Startup Life/Opinion/

Founders, you don’t have to be CEO

Founders don’t always make the best CEOs or enjoy the job — and it shouldn’t be taboo to admit that and find someone else.

Credit: James Routledge, Founder of Sanctus
James Routledge

By James Routledge

“I’m not enjoying my job.”

This was the subject title of an email I sent to a startup founder community I’m in, about 18 months ago. 

It was embarrassing to admit that I wasn’t enjoying being a CEO. On paper I had everything I’d always wanted. Product market fit, supportive investors, a great brand, a great team, an impactful product and a noble mission — all in a fast-growing market. Yet something didn’t feel right. I was feeling anxious before leadership team meetings. I was stuck on decisions; I felt really low. 

Being the founder of an early-stage company is very different to being the CEO of a scaleup. The CEO role just wasn’t a fit for me. I like starting things. I’m creative, I’m entrepreneurial, and I don’t enjoy managing people or leading a team. I couldn’t be myself as a CEO. And I couldn’t give the team the structure and support they needed to grow and operate efficiently. 

I stepped down as CEO, and we hired a replacement last year. It was one of the best moves I’ve ever made for myself, my mental health, my relationships and my business. 

I stepped down as CEO, and we hired a replacement last year. It was one of the best moves I’ve ever made for myself, my mental health, my relationships and my business. 

The evolution of the CEO role from early to late stage 

In the tech startup world, it’s rare for founders to step down as CEOs until the very late stages. Look at Tom Blomfield at Monzo — he stepped down as CEO when they’d already achieved unicorn status and had around 1,000 staff globally. He’s been very public and candid about his experience and his struggles with his mental health along the way. 

So why do founders feel like they have to be a CEO?

It makes total sense in the early years, when you’re at the pre-seed or seed stage when the business is just you or it’s you and your cofounders. Someone has to be the CEO by default. Plus, in the early stages, the CEO is less of a defined role. The CEO might mean head of product, finance and people all at the same time in addition to being the ultimate decision-maker for the business.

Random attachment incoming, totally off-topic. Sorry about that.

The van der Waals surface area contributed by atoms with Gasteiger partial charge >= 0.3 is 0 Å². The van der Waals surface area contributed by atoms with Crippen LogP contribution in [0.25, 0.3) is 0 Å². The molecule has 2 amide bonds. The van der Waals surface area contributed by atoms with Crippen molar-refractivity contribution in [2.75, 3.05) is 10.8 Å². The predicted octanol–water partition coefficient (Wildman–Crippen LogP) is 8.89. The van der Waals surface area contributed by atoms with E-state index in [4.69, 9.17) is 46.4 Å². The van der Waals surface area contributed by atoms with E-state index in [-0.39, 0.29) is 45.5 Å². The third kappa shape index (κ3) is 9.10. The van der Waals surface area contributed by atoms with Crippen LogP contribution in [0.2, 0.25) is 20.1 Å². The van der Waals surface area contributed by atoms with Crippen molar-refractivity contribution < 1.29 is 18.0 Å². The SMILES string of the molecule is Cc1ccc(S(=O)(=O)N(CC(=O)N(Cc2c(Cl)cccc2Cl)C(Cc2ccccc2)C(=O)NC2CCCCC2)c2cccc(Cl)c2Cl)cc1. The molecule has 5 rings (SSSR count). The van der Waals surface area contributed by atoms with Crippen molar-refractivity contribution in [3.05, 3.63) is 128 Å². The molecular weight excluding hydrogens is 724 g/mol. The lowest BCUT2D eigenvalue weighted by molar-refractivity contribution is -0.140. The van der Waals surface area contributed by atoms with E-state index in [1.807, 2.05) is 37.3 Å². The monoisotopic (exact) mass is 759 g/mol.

As a business scales and hires more functional specialists, founders have to learn to let go of certain responsibilities. They have to acknowledge perhaps that they aren’t the best person for that particular role, and hire the CMO or the CPO the business really needs. This natural growth process is healthy, yet it leaves founders vulnerable to an existential search for their place on the team, especially founders from a commercial background. Technical founders might find this a little easier and fall naturally into a CTO or CPO role.

At the same time, a CEO’s responsibilities and deliverables become clearer in the scale-up period. These include hiring, fundraising, overall business direction and people management. These might not be the responsibilities that make the founder happy and they might not be his or her strong suit, as was my experience. It’s not healthy for a founder’s mental health.

It’s not good for the company either. The founder has an influential voice in the company that can stifle other opinions even if they aren’t making the right decision. A founder ill-fitted for the CEO role can adopt unhealthy expectations and ill-considered objectives that lead the business in the wrong way. (Of course, if the founder is in the right place, there’s nobody better in the world for that role.) 

How founders can avoid CEO burnout

Here’s what I think founders can do before they get to the unhappy state that I experienced:

  • Reflect on what you actually want to do for your job. What fills you up? What do you want to get out of bed every day and do? 
  • Ask for help. Open up to your advisors, other cofounders, board, chair, friends or partner. Be selfish and talk about what you’re enjoying or not enjoying. 
  • Get a coach. As a founder, it’s hard to have an impartial and confidential space because everyone always wants something from you. A good coach can be transformational for both your personal and professional development. You might want to open up about issues in your family life or issues you’re facing at work. Together you can work through limiting beliefs or different tactics to change things for yourself and relieve some stress or anxiety. The best place to go looking for coaches is usually to get recommendations from peers or other founders — some VCs may even cover the cost. Or you can bring in a coaching provider for you and your team so others in the business feel the benefit too (full disclosure this is what my business, Sanctus does).
  • Don’t just follow the status quo. You started a business to do something different. Just because Zuckerberg did it one way, doesn’t mean you have to. 

As the barriers to building a business become even lower, we’re going to see even more types of founders. Influencers, ex-bankers, coders, kids in their bedroom — so many uniquely talented individuals will build incredible companies. Not all of them will want to be CEO. But all should be celebrated. 

James Routledge is the founder of Sanctus and author of ‘Mental Health at Work’.

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